I would like to offer the following for consideration. I attempted to be fair and unbiased and so should say that while I was a history/religion major I tend to create sagas that lean towards the mythic and do not mind historical events being altered. It might also be suitable for someone Like Berenger or Jeremiah Genest to look over my Merriam-Webster definition of the Kuhnian usage of paradigm for suitability. I attempted to find an accurate and succinct definition - rather than say, my ramblings - but accuracy tends to decline the shorter the definition.
Heaven forbid this start a new paradigm war.
Darrell P. (for Paradigm) Moring
There are two concepts of paradigm which are applied by readers to Ars Magica's usage of the term. The first is a socio-philosophical usage derived from the writings of the Twentieth-Century Science Historian Thomas Samuel Kuhn. The Kuhn derived definition essentially states that a paradigm is "a philosophical and theoretical framework of a scientific school or discipline within which theories, laws, and generalizations and the experiments performed in support of them are formulated." (Merriam-Webster's Collegiate Dictionary Tenth Edition). However, the designers of Ars Magica appear to be using "paradigm" in its nonacademic usage as "an example that serves as a pattern or model." (The American Heritage Dictionary Third Edition).
A concept central to the design of Ars Magica is that it uses the actual history of Medieval Europe in conjunction with the beliefs of its inhabitants as the paradigms from which to design the game world. Thus in an Ars Magica saga, the actual history of Medieval Europe would define the landscape but upon this the legends, folklore, beliefs and myths of medieval man would actually exist. It is this dichotomy created by attempting to fuse historical fact with Medieval belief which causes tremendous variation in one saga from another.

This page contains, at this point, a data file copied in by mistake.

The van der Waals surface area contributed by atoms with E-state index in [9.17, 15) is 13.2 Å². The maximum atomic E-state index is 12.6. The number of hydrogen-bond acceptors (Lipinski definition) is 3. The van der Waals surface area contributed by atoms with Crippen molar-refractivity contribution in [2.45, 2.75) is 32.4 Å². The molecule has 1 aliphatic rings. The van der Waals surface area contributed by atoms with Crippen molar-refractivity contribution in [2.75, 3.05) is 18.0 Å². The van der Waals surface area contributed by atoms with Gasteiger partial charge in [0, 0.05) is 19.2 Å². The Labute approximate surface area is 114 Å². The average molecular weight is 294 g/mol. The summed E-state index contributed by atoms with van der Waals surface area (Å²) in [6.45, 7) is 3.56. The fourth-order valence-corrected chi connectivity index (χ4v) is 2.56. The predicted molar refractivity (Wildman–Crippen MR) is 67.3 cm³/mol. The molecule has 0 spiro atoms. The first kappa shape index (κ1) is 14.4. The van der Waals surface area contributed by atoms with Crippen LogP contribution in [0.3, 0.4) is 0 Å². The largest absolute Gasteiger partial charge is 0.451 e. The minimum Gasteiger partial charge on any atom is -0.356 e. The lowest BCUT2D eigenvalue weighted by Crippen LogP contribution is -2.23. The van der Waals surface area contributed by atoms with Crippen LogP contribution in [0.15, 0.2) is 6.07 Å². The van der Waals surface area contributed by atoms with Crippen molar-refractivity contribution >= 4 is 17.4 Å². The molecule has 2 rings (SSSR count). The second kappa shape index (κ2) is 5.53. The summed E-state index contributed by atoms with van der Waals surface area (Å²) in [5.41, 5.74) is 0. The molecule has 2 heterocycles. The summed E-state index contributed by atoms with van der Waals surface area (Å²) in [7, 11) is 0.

This is a saga dependent question. The troupes that say "yes" tend towards the creation of a more historically accurate saga with subtle fantasy elements that could be neither proved nor disproved from a historical perspective - the existence of magic or magical creatures. This type of troupe usually will not allow gross modifications of important historical events in order to preserve the purity of the historical record. The more mythically minded troupes say "no" and will often design sagas where the Sun circles the Earth, the Americas do not exist or some other blatant violation of physics or gross geography. These troupes usually do not care if history continues as it did in our past or not as they have no specific future to preserve. Of course there are hundreds of variations between strictly historical and heavily mythic sagas and sometimes the troupes will surprise you by going against type. In essence there really is no correct answer though it is often interesting to discover how mythic or historical another's saga is.
Secretum secretorum index - De Mirabilibus Mundi index
Atlas Games - publishers of Ars Magica Redcap - Ars Magica portal
Last modified: Sun Dec 27, 1998 / Jeremiah Genest